The recently "leaked" memo of Nick Lemann, dean of Columbia Journalism School, has become quite a story. The memo, a self-evaluation to the provost, was "accidentally" sent to Columbia J-School students when he was supposed to be sending their their final evaluations. Anyway, the long "secret" memo basically says the students finally are going to figure out their trade is not making any money, and it's not worth it to pay so much money to go to Columbia.
The primary orientation of journalism schools, including ours, is toward conferring skills associated with entry-level practice; almost the entire discourse in journalism education is internal to journalism and concerned with professional norms and practices, rather than with how to understand the world we are supposed to cover….When journalism schools feel moved to take a next step after skills instruction, they usually devote their energies to exhorting the profession to do a better job—a good cause, certainly, and something we do a lot of here. Developing non-skills curriculum generates very little interest in the world of journalism education... The question of what journalism amounts to as a discipline—what distinctive body of knowledge, which intellectual and analytic tools, what way of thinking might be associated with it and might therefore be taught in journalism schools—simply doesn't energize journalism educators, even though every manifesto and mission statement we as a group produce mentions it as a desideratum.About an hour after he sent the e-mail, Lemann sent an apology titled, "Freudian slip?" "Make of that mistake what you will," he told the students, again, because he is dying to be judged — not even for just his own shortcomings but those of the profession as a whole.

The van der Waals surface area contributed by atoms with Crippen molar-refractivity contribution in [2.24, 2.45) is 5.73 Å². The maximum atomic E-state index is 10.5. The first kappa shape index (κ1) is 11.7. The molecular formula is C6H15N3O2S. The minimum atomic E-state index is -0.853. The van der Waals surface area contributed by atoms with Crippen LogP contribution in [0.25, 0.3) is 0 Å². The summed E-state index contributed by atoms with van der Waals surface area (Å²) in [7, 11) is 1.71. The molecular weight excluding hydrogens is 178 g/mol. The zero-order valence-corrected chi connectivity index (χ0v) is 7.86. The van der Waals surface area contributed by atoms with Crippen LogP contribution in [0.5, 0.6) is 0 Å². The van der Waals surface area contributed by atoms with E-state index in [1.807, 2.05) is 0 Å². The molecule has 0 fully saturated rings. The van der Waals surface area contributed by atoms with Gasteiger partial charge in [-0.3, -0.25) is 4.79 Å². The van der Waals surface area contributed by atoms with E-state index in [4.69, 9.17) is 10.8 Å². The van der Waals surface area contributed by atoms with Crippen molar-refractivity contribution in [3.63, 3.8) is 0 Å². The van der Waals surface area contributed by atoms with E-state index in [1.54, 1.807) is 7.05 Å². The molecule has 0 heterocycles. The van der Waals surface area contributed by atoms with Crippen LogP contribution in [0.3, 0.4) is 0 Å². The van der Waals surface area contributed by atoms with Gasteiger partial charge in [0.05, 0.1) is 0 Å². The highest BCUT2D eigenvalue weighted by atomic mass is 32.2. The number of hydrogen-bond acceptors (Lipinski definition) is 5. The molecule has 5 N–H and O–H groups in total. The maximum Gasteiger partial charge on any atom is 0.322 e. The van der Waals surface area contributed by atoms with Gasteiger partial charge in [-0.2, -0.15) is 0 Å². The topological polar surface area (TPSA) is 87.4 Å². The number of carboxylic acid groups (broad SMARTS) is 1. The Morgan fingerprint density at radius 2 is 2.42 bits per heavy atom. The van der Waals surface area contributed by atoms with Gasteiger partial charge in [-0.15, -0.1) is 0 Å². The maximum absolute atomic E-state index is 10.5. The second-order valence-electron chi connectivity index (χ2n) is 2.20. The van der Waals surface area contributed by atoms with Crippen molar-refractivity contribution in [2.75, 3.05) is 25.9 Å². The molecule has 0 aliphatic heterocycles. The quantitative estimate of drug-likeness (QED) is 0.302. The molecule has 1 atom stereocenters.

Here's the memo in its entirety: Memos from Columbia Graduate School of Journalism Dean Nicholas Lemann [Romenesko]